Around the same time organized-labor laws were weakened, a company called Purdue Pharma ‘invented’ OxyContin, which meant taking a powerful opioid analgesic, giving it a slow-release coating that could be circumvented easily, concealing its potential for abuse, and marketing it aggressively to working-class communities increasingly unable to afford preventative medical treatment for chronic pain.
In 1921, a series of armed labor disputes known as the West Virginia coal wars culminated in the Battle of Blair Mountain, where miners with rifles fought pitched battles with Pinkerton agents, the army and the police. Together these combatants fired more than one million rounds at one another. The colored neckerchiefs of the resisting miners originated the term ‘redneck’, and the confrontation means the Second Amendment of the Constitution is locally sacrosanct. In most places, armed defense against government tyranny is a hypothetical. In West Virginia, it is a memory.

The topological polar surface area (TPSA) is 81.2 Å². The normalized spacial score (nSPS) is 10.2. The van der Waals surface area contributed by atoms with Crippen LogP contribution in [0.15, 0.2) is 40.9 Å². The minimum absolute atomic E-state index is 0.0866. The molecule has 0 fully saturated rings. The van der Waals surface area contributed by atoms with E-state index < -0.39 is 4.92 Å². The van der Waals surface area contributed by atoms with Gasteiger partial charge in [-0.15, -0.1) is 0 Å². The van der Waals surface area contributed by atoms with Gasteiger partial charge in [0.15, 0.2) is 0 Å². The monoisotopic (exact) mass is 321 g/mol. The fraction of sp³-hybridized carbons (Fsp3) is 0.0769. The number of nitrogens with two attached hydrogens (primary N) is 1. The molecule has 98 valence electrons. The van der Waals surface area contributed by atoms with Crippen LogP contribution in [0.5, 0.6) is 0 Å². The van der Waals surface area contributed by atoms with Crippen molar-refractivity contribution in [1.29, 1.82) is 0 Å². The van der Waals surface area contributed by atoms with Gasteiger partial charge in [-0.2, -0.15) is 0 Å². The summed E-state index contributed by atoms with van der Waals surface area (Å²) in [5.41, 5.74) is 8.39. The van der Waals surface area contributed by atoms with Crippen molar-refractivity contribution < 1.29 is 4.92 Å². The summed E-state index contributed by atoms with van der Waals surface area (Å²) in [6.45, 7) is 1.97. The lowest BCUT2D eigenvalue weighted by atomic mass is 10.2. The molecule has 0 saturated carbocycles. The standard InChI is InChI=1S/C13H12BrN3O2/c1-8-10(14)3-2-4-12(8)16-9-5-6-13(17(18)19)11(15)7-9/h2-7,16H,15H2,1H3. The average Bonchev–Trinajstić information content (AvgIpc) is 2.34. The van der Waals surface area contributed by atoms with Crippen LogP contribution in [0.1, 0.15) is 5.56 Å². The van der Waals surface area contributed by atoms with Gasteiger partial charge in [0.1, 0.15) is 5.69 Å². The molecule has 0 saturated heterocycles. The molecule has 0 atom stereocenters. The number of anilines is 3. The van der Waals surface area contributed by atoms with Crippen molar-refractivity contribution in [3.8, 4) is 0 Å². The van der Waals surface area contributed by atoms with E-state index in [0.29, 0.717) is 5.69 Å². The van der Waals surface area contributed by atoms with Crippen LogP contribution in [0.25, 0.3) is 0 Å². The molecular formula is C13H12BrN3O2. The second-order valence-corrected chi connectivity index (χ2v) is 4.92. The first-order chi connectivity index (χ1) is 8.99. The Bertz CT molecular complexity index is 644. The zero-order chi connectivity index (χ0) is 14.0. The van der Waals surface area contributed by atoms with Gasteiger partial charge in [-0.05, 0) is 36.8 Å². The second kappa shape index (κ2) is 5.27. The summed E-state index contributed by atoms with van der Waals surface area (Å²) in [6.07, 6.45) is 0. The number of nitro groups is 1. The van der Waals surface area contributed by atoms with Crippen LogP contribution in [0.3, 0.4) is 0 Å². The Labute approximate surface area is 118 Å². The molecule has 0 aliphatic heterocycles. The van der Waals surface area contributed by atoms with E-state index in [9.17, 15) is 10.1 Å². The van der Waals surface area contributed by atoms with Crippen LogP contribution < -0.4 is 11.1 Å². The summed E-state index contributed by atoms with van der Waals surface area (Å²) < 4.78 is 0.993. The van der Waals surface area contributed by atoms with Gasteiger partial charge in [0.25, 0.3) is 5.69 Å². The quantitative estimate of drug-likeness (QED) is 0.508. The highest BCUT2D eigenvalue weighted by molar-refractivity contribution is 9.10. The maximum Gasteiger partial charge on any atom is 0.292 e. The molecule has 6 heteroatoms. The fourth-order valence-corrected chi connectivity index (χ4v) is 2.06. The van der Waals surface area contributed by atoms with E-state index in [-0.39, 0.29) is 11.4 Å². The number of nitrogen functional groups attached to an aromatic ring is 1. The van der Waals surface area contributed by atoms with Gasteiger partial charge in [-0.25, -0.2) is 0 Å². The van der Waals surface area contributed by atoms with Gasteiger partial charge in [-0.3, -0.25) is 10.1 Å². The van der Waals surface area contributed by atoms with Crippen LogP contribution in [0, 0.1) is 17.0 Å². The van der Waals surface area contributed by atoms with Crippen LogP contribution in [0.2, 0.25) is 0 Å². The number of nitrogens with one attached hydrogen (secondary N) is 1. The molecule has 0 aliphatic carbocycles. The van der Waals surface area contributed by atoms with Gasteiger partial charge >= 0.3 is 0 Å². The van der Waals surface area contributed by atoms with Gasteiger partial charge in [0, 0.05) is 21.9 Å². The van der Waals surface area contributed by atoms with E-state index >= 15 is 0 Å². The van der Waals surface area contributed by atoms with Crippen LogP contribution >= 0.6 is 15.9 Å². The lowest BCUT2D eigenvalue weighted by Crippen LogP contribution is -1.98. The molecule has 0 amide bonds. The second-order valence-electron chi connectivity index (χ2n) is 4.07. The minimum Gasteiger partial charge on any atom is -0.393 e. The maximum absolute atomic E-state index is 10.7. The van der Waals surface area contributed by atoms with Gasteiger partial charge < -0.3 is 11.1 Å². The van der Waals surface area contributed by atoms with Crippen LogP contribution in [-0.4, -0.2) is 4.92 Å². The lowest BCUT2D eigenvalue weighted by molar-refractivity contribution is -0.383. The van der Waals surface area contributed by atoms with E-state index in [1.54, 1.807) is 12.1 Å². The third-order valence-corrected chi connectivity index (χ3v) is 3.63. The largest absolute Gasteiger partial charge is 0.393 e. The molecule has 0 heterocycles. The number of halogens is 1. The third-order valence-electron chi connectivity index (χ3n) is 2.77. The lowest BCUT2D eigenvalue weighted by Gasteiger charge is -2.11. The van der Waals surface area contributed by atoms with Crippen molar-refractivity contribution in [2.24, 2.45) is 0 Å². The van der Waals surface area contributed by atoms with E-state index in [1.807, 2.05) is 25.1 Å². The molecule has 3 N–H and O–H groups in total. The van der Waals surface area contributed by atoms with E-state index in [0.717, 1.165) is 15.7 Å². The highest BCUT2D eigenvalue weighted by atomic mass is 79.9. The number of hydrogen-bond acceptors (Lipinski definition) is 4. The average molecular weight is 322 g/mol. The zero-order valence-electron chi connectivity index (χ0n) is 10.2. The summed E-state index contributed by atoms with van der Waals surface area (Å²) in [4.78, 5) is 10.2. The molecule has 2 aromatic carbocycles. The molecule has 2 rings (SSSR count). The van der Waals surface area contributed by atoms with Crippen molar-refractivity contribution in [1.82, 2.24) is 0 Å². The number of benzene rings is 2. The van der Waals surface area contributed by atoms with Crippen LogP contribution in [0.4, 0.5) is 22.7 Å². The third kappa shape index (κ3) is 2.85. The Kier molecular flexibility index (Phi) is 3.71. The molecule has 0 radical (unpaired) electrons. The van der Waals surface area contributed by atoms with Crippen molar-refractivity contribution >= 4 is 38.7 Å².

Still, the twentieth-century union bosses were accomplices to coal’s murders. Black lung was understood early, and too well, and when mechanized drills were introduced, the coal dust they produced was finer, so inhaled more deeply, and killed men with the same efficiency that made the mines more productive. Appalachian Magazine records that the legendary United Mine Workers of America leader John L. Lewis ‘decided not to raise the black lung issue because it might impede the mechanization that was producing higher productivity and higher wages’. Variations of this inhumane calculation persist.
I had not, before coming to Huntington, ever heard of a ‘coal doctor’ before, but this profession has a long history, rarely an honorable one. Often coal camps were lonely, rough places with few services, and coal doctors were rugged men who travelled long distances to provide medical aid to the workers. They were often chancers, and have retained some of this quality to this day. Not long ago, miners would finish their work and rise to the top of the pit to find a physician, ready to hand pills to any man with pains. As the unions faltered and their protections were stripped away, time spent sick became time unpaid, or an invitation to be laid off. Pain management was no longer just optimum, it was indispensable, and then, naturally, addictive.